Egypt’s tech entrepreneurs take up the fight against climate change — Quartz Africa Weekly — Quartz

Hello Quartz Africa readers,

The potential of the textile industry in Africa remained untapped for a long time. For Dennis Matanda, president and CEO of Morgenthau Stirling, a consulting firm that matches potential investors in the US with entrepreneurs in Africa, the lack of long-term investment is the reason.

For example, the Caribbean countries have moved up the development ladder thanks to significant and sustained investment. The Caribbean Basin Initiative (CBI) was originally created in 1983 as a short-term stimulus plan. Since then, however, it has been renewed several times and has no expiry date. In 2020, CBI beneficiary countries shipped $5.1 billion worth of US imports, including $1.2 billion under tariff preferences (pdf). In Haiti, CBI has been credited with creating 54,000 garment factory jobs by 2020.

“In Uganda you can create over 30,000 jobs in the textile industry,” estimates Matanda. But the funds for this are running out. The US trade partnership established in 2000, the African Growth and Opportunity Act (AGOA), expires in 2025. It has been linked to creating more than 300,000 jobs in Africa and taking in around $300 billion in exports.

Matanda believes there is an opportunity to demand that the treaty become permanent in order to increase private sector investment in light industry, which in turn can help African countries move their economies up the manufacturing value chain.

“Government’s role should be to remove stumbling blocks. They should be committed to making AGOA permanent,” says Matanda.

—Ciku Kimeria, Africa Editor


What to look for in the Quartz Africa Member Letter

cheat sheet

💡 The opportunity: Mobile money is growing at double-digit rates every year, mostly in sub-Saharan Africa. The Francophone populations of West Africa account for about 22% of the total number of active mobile money accounts on the continent, a relatively small proportion.

🤔 The challenge: The two biggest challenges are politics and funding. In many countries, regulatory authorities are still reluctant to grant licenses to startups in the fintech sector. Even once operational, companies may need permits to bring new products and services to market. Second, a huge volume of capital is needed to bring such startups public. Since there are already many fintechs on the market, it is difficult to convince investors to bet on similar products.

Also Read :  IIT Guwahati starts incubation centre to help its students turn entrepreneurs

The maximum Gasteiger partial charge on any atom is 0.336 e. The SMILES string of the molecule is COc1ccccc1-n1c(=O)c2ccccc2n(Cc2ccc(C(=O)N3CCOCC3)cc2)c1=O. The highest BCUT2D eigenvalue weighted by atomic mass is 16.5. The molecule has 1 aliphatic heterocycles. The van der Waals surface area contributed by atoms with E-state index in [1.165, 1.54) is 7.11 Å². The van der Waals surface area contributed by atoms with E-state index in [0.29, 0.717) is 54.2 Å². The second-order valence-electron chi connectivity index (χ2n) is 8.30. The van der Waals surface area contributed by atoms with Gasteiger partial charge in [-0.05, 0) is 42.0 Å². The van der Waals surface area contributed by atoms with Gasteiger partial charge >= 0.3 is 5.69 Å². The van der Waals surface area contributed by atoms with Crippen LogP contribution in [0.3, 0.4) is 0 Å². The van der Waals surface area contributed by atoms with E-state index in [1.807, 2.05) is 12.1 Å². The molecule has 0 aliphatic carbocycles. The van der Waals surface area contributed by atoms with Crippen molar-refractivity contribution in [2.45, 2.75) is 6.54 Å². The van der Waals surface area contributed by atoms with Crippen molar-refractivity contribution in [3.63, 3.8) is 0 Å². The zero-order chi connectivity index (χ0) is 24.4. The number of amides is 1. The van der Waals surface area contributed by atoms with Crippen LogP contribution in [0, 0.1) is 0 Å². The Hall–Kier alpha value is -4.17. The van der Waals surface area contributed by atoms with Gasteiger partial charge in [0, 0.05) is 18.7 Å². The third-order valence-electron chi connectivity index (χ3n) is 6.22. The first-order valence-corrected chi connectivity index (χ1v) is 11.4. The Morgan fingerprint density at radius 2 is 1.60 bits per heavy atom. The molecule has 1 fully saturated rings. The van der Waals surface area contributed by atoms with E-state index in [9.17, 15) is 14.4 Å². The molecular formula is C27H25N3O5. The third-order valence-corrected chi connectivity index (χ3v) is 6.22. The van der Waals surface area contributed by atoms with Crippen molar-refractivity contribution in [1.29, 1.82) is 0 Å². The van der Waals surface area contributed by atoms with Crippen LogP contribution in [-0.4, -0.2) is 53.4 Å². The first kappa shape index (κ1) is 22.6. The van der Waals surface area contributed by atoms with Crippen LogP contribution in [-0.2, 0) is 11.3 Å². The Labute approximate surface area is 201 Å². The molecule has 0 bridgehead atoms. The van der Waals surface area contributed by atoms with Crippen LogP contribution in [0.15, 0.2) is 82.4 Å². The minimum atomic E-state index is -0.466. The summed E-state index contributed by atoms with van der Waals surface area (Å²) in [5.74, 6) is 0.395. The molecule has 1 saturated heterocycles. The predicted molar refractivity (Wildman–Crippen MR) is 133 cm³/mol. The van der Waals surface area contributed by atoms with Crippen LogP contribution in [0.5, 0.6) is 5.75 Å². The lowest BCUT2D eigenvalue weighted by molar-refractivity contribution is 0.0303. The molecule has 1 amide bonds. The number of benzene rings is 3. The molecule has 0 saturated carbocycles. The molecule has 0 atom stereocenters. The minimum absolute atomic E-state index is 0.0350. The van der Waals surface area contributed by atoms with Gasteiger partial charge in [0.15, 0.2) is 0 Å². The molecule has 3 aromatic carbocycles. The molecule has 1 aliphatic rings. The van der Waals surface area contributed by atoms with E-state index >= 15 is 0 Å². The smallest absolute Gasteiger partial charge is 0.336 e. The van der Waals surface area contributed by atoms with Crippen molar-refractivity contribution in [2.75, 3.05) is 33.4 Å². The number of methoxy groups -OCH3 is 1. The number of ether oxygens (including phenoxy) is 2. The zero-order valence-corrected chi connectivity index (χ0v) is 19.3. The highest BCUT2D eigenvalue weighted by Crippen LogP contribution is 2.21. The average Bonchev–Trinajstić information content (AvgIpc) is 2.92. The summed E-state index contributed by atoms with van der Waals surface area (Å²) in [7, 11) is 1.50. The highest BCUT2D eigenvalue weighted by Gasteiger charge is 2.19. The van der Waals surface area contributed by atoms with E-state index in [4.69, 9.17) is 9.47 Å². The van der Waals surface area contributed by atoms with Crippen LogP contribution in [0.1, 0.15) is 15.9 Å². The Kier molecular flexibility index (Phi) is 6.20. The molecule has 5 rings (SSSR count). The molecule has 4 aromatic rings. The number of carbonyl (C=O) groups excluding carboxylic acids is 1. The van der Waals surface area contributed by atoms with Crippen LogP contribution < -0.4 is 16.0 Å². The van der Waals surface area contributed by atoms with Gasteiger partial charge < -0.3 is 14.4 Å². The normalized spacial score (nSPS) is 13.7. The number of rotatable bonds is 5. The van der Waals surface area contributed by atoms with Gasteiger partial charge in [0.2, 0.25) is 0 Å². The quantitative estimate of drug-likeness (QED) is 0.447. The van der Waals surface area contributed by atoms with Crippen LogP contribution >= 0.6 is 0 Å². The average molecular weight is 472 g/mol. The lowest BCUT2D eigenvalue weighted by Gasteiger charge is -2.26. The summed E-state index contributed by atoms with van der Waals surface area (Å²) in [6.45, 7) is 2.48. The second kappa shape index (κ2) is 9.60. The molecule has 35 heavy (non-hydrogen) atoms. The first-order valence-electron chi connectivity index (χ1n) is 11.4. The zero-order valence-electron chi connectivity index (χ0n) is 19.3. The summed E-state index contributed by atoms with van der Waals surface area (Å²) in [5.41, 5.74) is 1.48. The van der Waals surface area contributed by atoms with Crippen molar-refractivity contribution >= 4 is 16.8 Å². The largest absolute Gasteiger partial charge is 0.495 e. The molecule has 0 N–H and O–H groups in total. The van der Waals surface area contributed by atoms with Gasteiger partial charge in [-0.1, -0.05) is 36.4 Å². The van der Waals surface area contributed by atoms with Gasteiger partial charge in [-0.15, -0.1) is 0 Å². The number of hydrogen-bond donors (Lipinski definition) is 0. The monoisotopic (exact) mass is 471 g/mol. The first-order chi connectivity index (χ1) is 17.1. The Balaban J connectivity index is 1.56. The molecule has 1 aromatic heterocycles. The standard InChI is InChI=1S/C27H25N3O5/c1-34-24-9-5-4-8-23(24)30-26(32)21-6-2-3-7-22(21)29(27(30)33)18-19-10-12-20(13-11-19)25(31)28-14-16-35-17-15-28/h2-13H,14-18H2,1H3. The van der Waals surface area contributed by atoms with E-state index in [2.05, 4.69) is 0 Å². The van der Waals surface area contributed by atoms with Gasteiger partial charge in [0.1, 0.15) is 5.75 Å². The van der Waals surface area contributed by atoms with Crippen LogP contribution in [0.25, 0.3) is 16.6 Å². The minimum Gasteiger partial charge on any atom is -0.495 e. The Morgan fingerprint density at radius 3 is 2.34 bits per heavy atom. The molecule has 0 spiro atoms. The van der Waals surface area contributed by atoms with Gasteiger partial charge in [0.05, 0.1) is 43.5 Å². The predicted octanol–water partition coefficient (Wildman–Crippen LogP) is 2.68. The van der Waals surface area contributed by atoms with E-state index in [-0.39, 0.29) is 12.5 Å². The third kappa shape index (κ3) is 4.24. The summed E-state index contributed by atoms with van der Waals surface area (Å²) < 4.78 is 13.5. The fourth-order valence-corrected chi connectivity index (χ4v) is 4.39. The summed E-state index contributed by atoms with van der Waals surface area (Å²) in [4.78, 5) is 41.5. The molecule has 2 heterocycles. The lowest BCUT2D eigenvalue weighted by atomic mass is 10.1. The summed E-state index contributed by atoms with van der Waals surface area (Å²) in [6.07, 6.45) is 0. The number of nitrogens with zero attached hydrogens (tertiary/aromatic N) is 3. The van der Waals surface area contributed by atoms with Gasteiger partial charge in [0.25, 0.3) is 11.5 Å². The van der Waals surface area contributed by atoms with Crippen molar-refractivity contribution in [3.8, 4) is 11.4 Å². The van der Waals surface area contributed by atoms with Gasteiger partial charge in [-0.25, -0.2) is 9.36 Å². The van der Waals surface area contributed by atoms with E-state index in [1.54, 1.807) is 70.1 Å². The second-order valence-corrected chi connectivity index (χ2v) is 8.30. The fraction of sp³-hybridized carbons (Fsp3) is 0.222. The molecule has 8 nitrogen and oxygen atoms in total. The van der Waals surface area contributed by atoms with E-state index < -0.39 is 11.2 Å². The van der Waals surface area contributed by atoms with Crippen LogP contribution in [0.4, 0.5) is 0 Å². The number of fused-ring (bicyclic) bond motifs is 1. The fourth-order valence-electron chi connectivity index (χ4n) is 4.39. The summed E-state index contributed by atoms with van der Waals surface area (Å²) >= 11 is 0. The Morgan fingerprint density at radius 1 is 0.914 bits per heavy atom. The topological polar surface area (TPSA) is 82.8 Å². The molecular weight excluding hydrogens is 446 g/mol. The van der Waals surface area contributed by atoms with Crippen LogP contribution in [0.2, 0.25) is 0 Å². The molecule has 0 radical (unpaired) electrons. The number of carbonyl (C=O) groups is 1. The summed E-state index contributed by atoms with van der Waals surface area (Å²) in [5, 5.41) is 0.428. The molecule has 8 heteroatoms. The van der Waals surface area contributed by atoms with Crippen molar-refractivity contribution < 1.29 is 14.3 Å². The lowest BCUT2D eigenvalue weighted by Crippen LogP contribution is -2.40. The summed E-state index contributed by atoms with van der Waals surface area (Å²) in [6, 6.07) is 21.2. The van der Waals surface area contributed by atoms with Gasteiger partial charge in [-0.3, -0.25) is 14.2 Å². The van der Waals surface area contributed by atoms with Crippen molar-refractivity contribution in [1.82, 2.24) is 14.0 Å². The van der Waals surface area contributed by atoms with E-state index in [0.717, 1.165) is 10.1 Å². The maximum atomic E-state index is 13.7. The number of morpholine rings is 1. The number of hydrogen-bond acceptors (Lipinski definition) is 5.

🌍 The road map: New competitors must develop products based on simple technology that can also be used by illiterate or non-technical people. Also, partnerships are key to growing and maintaining a business.

💰 Those involved: mobile money companies, users, legislators, governments.

Find out more about Wave, Francophone Africa’s first unicorn, in last week’s Quartz Africa Member Brief. To get the Member Brief delivered straight to your inbox (and save 40%), become a member today!


stories this week

The World Cup comes to Africa in high definition. For the first time, football fans in sub-Saharan Africa can follow all 64 matches in Qatar on their smartphones. Faustine Ngila reports on Showmax’s business strategy.

The infant death in The Gambia has been linked to an Indian manufacturer. Contaminated cough syrups linked to the deaths of 69 children this year were manufactured in India and shipped to the West African country by a US importer. As The Gambia demands justice, Alexander Onukwue writes about the scrutiny the two companies are now facing.

Kenya wants to use Tanzania’s gas resources to dominate the liquefied petroleum gas (LPG) market in East Africa. The cost of cooking gas in Kenya is hurting households. The government plans to build a $1 billion 600km gas pipeline to make the raw material cheaper. Faustine Ngila reveals the other reason Kenya wants the project to go ahead.

Nigeria’s striking teachers are returning to class. The Nigerian University Lecturers’ Union made progress in negotiations with the government last week that have led to the suspension of their eight-month strike, Alexander Onukwue reports.

Tech startups in Egypt are driving solutions to climate change. Farmers face a multitude of challenges, but Agritech solutions take responsibility to fight climate change. Ahead of COP27, Tim McDonnell reports on the various startups making waves.

This podcast brings African voices to the debate about China’s presence on the continent. The Crane, a pro-China podcast, is attracting increasing numbers of listeners by criticizing Western countries and praising Chinese policies in Africa. Barret Bilali explains why this African perspective is important.